Mark Mulder announced his retirement earlier this week without much fanfare, making official what has been assumed since he sat out all of last season following disastrous stints with the Cardinals in 2006, 2007, and 2008.
Mulder won 16 games with a 3.64 ERA as a 27-year-old in 2005, but then injuries hit and he won just six more games while posting a 7.73 ERA in 106 innings and was finished at age 30.
Because of how poorly and prematurely Mulder’s career ended it’s easy to forget just how good he was before all the health problems. Looking at all left-handed pitchers since the mound was lowered in 1969, he ranks tied for sixth with 97 wins through the age of 27:
THROUGH AGE 27 W
Vida Blue 124
F. Valenzuela 118
CC Sabathia 117
Don Gullet 109
Frank Tanana 106
MARK MULDER 97
Mark Buehrle 97
Tom Glavine 95
Jerry Reuss 95
Ross Grimsley 87
Interestingly, his former “Big Three” rotation-mate Barry Zito ranks 11th with 85 wins through age 27.
Decades from now when people stumble across Mulder’s stats and see just 103 wins they probably won’t give him much thought, but he was one of the most successful early career lefties in baseball history and would probably be a 31-year-old with around 175 wins right now if not for the injuries.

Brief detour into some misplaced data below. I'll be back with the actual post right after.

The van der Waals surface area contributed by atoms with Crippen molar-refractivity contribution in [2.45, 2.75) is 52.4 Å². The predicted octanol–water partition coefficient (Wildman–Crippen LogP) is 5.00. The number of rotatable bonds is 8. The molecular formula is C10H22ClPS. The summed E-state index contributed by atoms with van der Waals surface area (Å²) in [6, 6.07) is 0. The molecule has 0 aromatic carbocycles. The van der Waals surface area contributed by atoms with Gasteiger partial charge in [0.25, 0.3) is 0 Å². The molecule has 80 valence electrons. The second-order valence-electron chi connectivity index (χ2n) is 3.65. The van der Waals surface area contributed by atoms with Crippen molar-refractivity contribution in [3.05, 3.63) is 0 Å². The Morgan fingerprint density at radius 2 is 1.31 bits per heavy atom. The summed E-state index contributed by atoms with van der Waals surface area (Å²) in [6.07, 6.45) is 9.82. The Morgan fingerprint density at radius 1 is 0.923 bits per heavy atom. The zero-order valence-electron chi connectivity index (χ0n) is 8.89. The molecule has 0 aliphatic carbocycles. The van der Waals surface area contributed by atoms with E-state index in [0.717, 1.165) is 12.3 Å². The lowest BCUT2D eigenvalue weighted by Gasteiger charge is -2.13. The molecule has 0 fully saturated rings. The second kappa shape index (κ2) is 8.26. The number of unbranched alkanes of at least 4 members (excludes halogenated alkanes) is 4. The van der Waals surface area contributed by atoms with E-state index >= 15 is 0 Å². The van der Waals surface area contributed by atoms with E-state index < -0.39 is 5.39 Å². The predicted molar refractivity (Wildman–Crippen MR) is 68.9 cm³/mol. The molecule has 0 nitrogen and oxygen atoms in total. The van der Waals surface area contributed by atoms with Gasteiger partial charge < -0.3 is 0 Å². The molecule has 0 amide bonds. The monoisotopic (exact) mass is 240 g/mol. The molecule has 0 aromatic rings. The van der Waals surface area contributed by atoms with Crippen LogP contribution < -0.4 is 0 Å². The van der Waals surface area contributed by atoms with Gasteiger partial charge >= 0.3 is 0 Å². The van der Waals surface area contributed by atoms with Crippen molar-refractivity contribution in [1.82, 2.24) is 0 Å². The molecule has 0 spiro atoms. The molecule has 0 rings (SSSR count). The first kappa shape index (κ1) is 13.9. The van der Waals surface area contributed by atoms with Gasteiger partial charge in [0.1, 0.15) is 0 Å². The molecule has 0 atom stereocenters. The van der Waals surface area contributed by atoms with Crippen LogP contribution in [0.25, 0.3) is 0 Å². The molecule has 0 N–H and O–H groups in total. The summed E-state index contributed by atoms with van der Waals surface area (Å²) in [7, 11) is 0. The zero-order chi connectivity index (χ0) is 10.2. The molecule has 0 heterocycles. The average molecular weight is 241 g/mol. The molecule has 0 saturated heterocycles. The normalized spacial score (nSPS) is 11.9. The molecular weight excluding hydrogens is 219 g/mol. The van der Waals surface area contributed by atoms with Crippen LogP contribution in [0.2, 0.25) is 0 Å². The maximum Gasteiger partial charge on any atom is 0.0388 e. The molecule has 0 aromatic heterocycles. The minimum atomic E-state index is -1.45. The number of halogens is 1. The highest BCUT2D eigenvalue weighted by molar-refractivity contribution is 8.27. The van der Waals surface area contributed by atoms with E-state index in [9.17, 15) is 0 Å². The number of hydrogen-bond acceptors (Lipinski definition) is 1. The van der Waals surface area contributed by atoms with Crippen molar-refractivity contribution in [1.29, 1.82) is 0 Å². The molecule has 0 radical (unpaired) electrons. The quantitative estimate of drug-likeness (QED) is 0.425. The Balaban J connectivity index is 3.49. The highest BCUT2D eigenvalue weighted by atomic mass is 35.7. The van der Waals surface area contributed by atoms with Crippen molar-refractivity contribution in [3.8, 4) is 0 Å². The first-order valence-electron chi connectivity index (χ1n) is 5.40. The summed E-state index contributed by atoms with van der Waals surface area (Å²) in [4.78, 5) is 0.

The Diamondbacks announced on Monday that starter Shelby Miller has been placed on the 10-day disabled list with right elbow inflammation. Miller will get a second opinion on his elbow on Tuesday, per MLB.com’s Steve Gilbert. Pitcher Silvino Bracho has been called up from Triple-A Reno to take Miller’s spot on the roster.
Miller, 26, left Sunday’s start with what was described at the time as forearm tightness. Through his first four starts, Miller is carrying a 4.09 ERA with a 20/12 K/BB ratio in 22 innings.
Bracho, 24, has pitched quite well in 6 2/3 innings of relief at Reno. He’s given up just one unearned run on four hits and a walk (intentional) with 12 strikeouts.
Archie Bradley figures to take Miller’s spot in the starting rotation as Bracho will work middle relief.
And John Lackey is livid.
The Brewers’ first baseman homered in each of his first two plate appearances against Reds starter Amir Garrett on Monday evening, helping his team to a 6-1 lead after two frames. The first was a solo blast in the first inning, and the second was a two-run shot to the opposite field in the second inning.
According to MLB.com’s Adam McCalvy, Thames has tied the Brewers’ record for home runs in April with 10. Carlos Lee also hit 10 homers in April 2006.
Seven of Thames’ 10 home runs have come against the Reds. Including his first two at-bats on Monday night, Thames is hitting .379/.474/.924 with 17 RBI along with the 10 dingers. Not too shabby from a guy the Brewers signed to a three-year, $16 million contract during the offseason.
Lackey and Cubs pitching coach Chris Bosio both recently implied Thames is using performance-enhancing drugs, but Thames was tested immediately after last Monday’s game against the Cubs.